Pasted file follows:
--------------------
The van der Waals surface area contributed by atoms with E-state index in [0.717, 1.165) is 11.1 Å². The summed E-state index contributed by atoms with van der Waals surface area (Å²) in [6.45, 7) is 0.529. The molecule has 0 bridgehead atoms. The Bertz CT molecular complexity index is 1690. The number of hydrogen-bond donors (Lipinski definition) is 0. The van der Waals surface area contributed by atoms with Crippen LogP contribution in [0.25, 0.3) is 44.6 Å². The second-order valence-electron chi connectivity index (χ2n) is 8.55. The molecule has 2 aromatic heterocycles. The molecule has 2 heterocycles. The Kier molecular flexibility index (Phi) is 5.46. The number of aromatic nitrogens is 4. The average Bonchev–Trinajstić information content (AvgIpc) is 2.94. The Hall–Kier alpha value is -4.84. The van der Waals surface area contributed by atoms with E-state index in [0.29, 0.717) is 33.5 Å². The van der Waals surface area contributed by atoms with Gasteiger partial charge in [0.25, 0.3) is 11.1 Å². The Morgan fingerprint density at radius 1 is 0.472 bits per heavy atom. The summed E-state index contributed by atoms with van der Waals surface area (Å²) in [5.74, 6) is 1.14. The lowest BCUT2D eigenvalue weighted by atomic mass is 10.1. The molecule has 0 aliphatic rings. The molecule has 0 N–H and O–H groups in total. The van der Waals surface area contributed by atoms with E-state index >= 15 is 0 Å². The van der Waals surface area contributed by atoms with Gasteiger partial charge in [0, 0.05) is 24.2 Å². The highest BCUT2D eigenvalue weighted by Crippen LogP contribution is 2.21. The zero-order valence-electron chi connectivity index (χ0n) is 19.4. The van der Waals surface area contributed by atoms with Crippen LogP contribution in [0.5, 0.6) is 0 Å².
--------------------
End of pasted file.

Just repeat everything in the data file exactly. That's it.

The van der Waals surface area contributed by atoms with E-state index in [0.717, 1.165) is 11.1 Å². The summed E-state index contributed by atoms with van der Waals surface area (Å²) in [6.45, 7) is 0.529. The molecule has 0 bridgehead atoms. The Bertz CT molecular complexity index is 1690. The number of hydrogen-bond donors (Lipinski definition) is 0. The van der Waals surface area contributed by atoms with Crippen LogP contribution in [0.25, 0.3) is 44.6 Å². The second-order valence-electron chi connectivity index (χ2n) is 8.55. The molecule has 2 aromatic heterocycles. The molecule has 2 heterocycles. The Kier molecular flexibility index (Phi) is 5.46. The number of aromatic nitrogens is 4. The average Bonchev–Trinajstić information content (AvgIpc) is 2.94. The Hall–Kier alpha value is -4.84. The van der Waals surface area contributed by atoms with E-state index in [0.29, 0.717) is 33.5 Å². The van der Waals surface area contributed by atoms with Gasteiger partial charge in [0.25, 0.3) is 11.1 Å². The Morgan fingerprint density at radius 1 is 0.472 bits per heavy atom. The summed E-state index contributed by atoms with van der Waals surface area (Å²) in [5.74, 6) is 1.14. The lowest BCUT2D eigenvalue weighted by atomic mass is 10.1. The molecule has 0 aliphatic rings. The molecule has 0 N–H and O–H groups in total. The van der Waals surface area contributed by atoms with E-state index >= 15 is 0 Å². The van der Waals surface area contributed by atoms with Gasteiger partial charge in [0, 0.05) is 24.2 Å². The highest BCUT2D eigenvalue weighted by Crippen LogP contribution is 2.21. The zero-order valence-electron chi connectivity index (χ0n) is 19.4. The van der Waals surface area contributed by atoms with Crippen LogP contribution in [0.5, 0.6) is 0 Å².